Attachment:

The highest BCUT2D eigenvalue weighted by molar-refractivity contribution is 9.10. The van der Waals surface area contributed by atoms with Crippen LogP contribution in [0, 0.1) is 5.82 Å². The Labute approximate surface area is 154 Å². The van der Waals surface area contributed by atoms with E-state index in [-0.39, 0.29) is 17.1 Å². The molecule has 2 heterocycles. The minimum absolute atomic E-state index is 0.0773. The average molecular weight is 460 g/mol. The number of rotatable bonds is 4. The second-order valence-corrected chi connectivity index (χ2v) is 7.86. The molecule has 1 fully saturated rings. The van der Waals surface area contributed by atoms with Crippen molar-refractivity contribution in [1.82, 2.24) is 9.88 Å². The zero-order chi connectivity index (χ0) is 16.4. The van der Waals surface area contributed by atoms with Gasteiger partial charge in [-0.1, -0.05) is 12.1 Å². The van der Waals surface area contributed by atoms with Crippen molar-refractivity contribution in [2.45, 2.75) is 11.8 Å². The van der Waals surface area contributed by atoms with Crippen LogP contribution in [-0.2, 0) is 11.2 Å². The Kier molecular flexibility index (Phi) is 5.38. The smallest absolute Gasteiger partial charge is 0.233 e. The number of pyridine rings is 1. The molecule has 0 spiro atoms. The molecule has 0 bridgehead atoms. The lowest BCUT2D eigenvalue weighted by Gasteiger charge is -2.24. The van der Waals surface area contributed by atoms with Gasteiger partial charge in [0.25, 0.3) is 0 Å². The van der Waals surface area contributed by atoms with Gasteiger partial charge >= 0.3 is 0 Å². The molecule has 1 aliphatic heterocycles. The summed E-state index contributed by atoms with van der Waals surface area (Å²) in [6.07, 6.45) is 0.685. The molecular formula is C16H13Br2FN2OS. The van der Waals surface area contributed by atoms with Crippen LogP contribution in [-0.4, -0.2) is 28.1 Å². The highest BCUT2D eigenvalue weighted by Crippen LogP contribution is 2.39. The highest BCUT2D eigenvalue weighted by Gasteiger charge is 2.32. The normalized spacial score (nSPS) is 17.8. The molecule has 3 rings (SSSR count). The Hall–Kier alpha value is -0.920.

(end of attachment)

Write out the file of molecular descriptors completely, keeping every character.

The highest BCUT2D eigenvalue weighted by molar-refractivity contribution is 9.10. The van der Waals surface area contributed by atoms with Crippen LogP contribution in [0, 0.1) is 5.82 Å². The Labute approximate surface area is 154 Å². The van der Waals surface area contributed by atoms with E-state index in [-0.39, 0.29) is 17.1 Å². The molecule has 2 heterocycles. The minimum absolute atomic E-state index is 0.0773. The average molecular weight is 460 g/mol. The number of rotatable bonds is 4. The second-order valence-corrected chi connectivity index (χ2v) is 7.86. The molecule has 1 fully saturated rings. The van der Waals surface area contributed by atoms with Crippen molar-refractivity contribution in [1.82, 2.24) is 9.88 Å². The zero-order chi connectivity index (χ0) is 16.4. The van der Waals surface area contributed by atoms with Gasteiger partial charge in [-0.1, -0.05) is 12.1 Å². The van der Waals surface area contributed by atoms with Crippen molar-refractivity contribution in [2.45, 2.75) is 11.8 Å². The van der Waals surface area contributed by atoms with Crippen LogP contribution in [-0.2, 0) is 11.2 Å². The Kier molecular flexibility index (Phi) is 5.38. The smallest absolute Gasteiger partial charge is 0.233 e. The number of pyridine rings is 1. The molecule has 0 spiro atoms. The molecule has 0 bridgehead atoms. The lowest BCUT2D eigenvalue weighted by Gasteiger charge is -2.24. The van der Waals surface area contributed by atoms with Gasteiger partial charge in [0.25, 0.3) is 0 Å². The van der Waals surface area contributed by atoms with Gasteiger partial charge >= 0.3 is 0 Å². The molecule has 1 aliphatic heterocycles. The summed E-state index contributed by atoms with van der Waals surface area (Å²) in [6.07, 6.45) is 0.685. The molecular formula is C16H13Br2FN2OS. The van der Waals surface area contributed by atoms with Crippen LogP contribution in [-0.4, -0.2) is 28.1 Å². The highest BCUT2D eigenvalue weighted by Crippen LogP contribution is 2.39. The highest BCUT2D eigenvalue weighted by Gasteiger charge is 2.32. The normalized spacial score (nSPS) is 17.8. The molecule has 3 rings (SSSR count). The Hall–Kier alpha value is -0.920.